Congress Calls For Labor Reform
By MEGAN MONTALVO
In light of the Bangladesh factory fire that killed more than 100 workers last month, four members of Congress are urging the U.S. Trade Representative to complete a review of Bangladesh’s labor record.
On Dec. 20, U.S. Reps. Joe Crowley (D-Jackson Heights), Sander Levin (D-MI), Jim McDermott (D-WA) and Bill Pascrell (D-NJ), along with other members from the Ways and Means Committee and the House Bangladesh Caucus, announced they had issued a letter to Ambassador Ron Kirk, expressing concern over the deteriorating labor rights situation in Bangladesh.
“We are seriously concerned about the deterioration of working conditions and worker rights in Bangladesh,” the letter read. “The latest apparel industry fire, with over 100 workers killed, in the Tazreen garment factory is the latest in a series of events and practices constituting this decline.”
While the contents of the letter cite several specific issues constituting the decline in labor rights, ongoing criminal charges against labor leaders and refusal to register labor unions as official organizations, one specific unsolved mystery it highlighted was the murder of the prominent labor organizer Aminul Islam, who was found tortured and killed earlier this year in Bangladesh.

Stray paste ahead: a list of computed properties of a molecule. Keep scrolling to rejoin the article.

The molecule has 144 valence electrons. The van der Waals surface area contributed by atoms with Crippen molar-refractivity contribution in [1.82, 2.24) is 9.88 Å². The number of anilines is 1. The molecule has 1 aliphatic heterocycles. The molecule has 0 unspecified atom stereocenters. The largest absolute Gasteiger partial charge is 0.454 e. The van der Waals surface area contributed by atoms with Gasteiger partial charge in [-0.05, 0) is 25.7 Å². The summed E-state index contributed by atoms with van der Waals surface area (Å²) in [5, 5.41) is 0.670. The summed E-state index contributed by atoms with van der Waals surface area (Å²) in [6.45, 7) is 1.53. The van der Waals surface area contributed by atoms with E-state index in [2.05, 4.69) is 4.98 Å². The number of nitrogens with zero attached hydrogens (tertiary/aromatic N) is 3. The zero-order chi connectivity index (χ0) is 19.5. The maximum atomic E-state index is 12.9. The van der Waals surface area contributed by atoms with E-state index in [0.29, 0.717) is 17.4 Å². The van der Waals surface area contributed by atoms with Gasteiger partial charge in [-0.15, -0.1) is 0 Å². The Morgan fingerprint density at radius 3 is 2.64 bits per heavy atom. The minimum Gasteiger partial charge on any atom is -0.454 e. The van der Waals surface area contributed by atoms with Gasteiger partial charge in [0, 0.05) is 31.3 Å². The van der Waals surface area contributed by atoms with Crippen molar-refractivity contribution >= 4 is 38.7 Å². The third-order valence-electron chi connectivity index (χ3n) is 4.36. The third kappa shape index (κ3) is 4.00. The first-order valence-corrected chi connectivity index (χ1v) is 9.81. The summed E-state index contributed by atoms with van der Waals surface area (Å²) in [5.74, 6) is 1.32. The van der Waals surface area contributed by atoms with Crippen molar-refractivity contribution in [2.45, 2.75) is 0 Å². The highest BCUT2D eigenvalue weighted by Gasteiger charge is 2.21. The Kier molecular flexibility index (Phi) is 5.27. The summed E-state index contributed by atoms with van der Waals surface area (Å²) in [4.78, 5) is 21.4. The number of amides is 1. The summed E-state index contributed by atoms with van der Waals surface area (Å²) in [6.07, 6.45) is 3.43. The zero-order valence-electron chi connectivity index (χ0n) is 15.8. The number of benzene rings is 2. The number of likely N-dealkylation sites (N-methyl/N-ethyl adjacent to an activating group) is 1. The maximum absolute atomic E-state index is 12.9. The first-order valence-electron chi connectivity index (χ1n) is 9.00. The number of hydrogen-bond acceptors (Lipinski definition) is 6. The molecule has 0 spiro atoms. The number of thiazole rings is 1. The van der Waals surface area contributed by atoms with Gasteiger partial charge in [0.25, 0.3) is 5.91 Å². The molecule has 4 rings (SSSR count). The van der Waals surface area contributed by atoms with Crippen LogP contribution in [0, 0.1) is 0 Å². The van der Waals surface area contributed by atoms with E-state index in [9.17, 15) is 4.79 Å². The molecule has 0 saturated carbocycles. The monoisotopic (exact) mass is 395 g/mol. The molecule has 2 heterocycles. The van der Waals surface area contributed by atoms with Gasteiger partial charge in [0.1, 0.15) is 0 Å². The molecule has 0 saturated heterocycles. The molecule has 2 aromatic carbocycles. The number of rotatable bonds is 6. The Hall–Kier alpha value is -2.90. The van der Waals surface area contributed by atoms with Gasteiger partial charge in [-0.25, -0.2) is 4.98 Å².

Adding to the urgency of the letter, a group of local Bangladeshi residents organized a rally at the 37th Road Plaza in Jackson Heights two weeks ago.
Along with more than 40 attendees, Councilman Daniel Dromm (D-Jackson Heights) spoke at the protest, calling for big business retailers, such as Walmart, Sears and Disney to be held accountable for its overseas deals with Tarzeen.
“Walmart should be called slave mart because that’s how it treats its workers,” Dromm said at the rally. “What happened in Bangladesh only further proves why Walmart does not belong in New York City. It must be held accountable for the fire.”
According to Crowley’s office, the factory owner, who produced clothes for export to the U.S., allegedly claimed that no one had told him to install fire exits and violated other safety codes in the construction of the building.
Because U.S. law grants preferential duties on exports from developing countries, Crowley said that benefits can be retracted unless they are paired with progress on labor rights, so that the development gains of the program are broadly shared.
“Though there is no way to replace the loss of lives in Bangladesh, the silver lining in all of this is that hopefully, we can focus on taking steps forward towards stronger labor reform both in the U.S. and our partnering countries,” Crowley said.
Reach Reporter Megan Montalvo at (718) 357-7400 Ext. 128 or firstname.lastname@example.org.